Why would you choose not to enforce a rule? You may think it’s a bad rule, and maybe it should be changed, but deciding not to enforce a rule is one of the only truly unfair things a tournament director can do.
I think the spirit of this rule is really about things like extra GREED letters. In other words, tilting for an active benefit. The situation described here is a passive benefit – slightly increasing the odds that a bad situation doesn’t happen. So it would be very difficult for me to apply the strict penalty required by this rule.
If I had more experience dealing with rulings on plunging EBs, it’s certainly possible that I’d feel differently.
I agree with your point about the unfairness of not enforcing a given rule. I’m telling myself that as long as I apply the rules consistently to all players and all situations, and let players know ahead of time how my events might stray from the letter of the law when I might have a reason to think it could come up, that’s good enough. Maybe not, though.
The player deliberately tilted, and they had a reason to do so. The fact that the player deliberately tilted for a perceived benefit is pretty clear, otherwise they wouldn’t have done it.
I agree with Doug on this – setting up “plunge EBs” makes these situations possible, so it should be avoided.
It sounds as though many people disagree with the rule, so what should the rule be? Or should deliberate tilting just be allowed whenever?
Serious question, and I don’t know the answer. Is this rule actually ever enforced?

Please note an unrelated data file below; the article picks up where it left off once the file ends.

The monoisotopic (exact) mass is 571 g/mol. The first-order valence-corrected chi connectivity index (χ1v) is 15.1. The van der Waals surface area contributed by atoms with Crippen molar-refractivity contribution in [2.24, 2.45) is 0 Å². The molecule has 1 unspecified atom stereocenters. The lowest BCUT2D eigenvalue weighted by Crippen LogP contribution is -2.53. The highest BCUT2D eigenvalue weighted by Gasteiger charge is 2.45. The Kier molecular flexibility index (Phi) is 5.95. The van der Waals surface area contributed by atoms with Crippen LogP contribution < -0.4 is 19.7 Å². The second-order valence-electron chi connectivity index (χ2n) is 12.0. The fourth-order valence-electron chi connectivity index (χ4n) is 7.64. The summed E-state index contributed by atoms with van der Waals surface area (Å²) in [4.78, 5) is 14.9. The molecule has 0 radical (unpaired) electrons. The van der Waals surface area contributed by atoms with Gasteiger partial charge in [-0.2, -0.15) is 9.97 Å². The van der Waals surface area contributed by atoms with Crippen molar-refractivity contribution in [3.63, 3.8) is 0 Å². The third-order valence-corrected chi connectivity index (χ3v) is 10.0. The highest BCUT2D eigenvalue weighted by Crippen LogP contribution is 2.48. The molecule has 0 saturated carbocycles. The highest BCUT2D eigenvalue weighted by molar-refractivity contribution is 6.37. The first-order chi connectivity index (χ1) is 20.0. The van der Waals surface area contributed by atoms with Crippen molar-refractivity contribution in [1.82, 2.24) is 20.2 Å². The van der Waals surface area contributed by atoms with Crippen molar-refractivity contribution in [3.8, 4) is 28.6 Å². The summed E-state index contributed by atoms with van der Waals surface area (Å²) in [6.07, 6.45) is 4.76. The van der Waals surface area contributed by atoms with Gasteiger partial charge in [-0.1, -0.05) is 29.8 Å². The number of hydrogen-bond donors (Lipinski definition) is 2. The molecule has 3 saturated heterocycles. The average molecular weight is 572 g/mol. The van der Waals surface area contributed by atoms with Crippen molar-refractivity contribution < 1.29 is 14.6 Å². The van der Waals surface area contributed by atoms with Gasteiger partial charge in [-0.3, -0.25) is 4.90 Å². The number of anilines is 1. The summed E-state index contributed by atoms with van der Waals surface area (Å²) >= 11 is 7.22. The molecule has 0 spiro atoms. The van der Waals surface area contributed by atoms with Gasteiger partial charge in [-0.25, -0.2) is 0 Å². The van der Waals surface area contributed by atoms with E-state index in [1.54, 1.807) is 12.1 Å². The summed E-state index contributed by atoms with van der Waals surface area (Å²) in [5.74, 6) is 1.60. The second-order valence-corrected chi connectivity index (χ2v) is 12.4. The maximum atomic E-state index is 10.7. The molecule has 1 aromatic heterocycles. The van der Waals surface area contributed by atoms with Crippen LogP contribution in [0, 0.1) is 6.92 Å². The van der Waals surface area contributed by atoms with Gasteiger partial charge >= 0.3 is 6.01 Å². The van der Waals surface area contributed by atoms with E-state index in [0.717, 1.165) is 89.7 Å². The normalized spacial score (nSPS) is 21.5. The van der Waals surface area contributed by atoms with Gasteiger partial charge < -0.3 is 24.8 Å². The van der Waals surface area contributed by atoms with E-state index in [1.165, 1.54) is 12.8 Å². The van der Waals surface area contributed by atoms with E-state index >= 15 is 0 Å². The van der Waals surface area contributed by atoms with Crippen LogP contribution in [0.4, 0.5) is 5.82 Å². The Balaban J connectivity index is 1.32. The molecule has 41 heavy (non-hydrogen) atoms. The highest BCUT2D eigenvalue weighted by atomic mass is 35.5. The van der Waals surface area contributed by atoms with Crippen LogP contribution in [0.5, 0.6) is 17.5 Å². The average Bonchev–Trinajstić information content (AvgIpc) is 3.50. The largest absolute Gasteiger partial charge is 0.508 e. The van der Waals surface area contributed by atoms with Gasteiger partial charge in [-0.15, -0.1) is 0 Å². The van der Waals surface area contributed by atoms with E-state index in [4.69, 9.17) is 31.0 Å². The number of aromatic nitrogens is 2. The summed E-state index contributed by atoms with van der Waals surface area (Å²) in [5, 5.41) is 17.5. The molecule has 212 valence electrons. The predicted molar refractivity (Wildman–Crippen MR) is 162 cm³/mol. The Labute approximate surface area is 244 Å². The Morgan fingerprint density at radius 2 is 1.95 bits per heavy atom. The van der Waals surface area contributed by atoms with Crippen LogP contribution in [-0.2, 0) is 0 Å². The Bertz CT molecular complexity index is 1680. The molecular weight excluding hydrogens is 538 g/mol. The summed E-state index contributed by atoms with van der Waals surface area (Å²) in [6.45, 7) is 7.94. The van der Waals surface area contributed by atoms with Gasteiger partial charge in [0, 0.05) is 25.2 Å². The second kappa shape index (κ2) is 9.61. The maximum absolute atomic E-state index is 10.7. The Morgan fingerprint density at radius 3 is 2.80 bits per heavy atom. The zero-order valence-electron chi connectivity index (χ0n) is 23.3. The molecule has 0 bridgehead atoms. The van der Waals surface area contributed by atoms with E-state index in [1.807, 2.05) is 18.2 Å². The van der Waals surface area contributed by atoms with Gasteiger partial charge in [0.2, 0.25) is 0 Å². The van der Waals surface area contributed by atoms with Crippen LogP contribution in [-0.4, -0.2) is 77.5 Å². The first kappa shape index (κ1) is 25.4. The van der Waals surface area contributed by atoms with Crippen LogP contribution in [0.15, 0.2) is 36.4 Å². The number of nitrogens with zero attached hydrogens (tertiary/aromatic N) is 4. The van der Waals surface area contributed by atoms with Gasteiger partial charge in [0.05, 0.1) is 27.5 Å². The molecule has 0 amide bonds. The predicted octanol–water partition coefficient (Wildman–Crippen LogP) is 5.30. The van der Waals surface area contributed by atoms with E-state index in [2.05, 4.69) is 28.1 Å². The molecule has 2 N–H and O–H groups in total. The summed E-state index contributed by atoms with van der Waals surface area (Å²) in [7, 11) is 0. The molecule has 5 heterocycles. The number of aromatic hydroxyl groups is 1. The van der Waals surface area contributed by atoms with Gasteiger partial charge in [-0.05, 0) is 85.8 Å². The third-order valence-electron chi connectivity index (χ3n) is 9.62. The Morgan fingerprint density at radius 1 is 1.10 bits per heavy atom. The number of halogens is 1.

Go to 1:40:05 if the video doesn’t already take you there.
I believe that video is from a time before this rule was created.
What’s the reason for this rule? The only thing I can think of is to avoid drawing games out longer while the next player waits for the tilt bob to settle. My opinion is that that is not enough justification.
I’d definitely like to know how to get the rule changed as well, it just makes no sense. Also like I said it can be super subjective, like on TAF how can one tell that I was “saving” the ball vs. intentionally tilting?
Disallowing tilt during a ball that is actively played is a fine rule I guess, though like Ray and others have said, judging intent is difficult (are there any other rules that require judging intent?) . An exception to allow tilting a plunged EB seems reasonable to me.
I don’t see what the big deal is. So, an extra Greed letter instead of the bonus. So what? The player gets to make a choice as to whether the extra letter is worth more or not. That’s much like any other risk-reward decision in a game.
The problem here is assessing intentionality. In effect, if the rule stays, it’ll encourage good acting: “Oh my, I didn’t mean to do that!” And then TD’s are obliged to make a ruling that, to be accurate, would require reading a player’s mind.
That’s not a good rule, IMO, because of the impossibility of administering it objectively.
Deliberate tilting should be allowed. What’s the downside? If a player wants to intentionally forfeit their ball and bonus, perhaps even risk a tilt-through and associated DQ… let them. And as others have noted, it’s terrible to put a TD into the situation of having to decide whether a particular tilt was “deliberate … to derive some benefit”, or just a tilt while trying to save a ball… especially for the vast majority of events that don’t have playfield cameras for every game.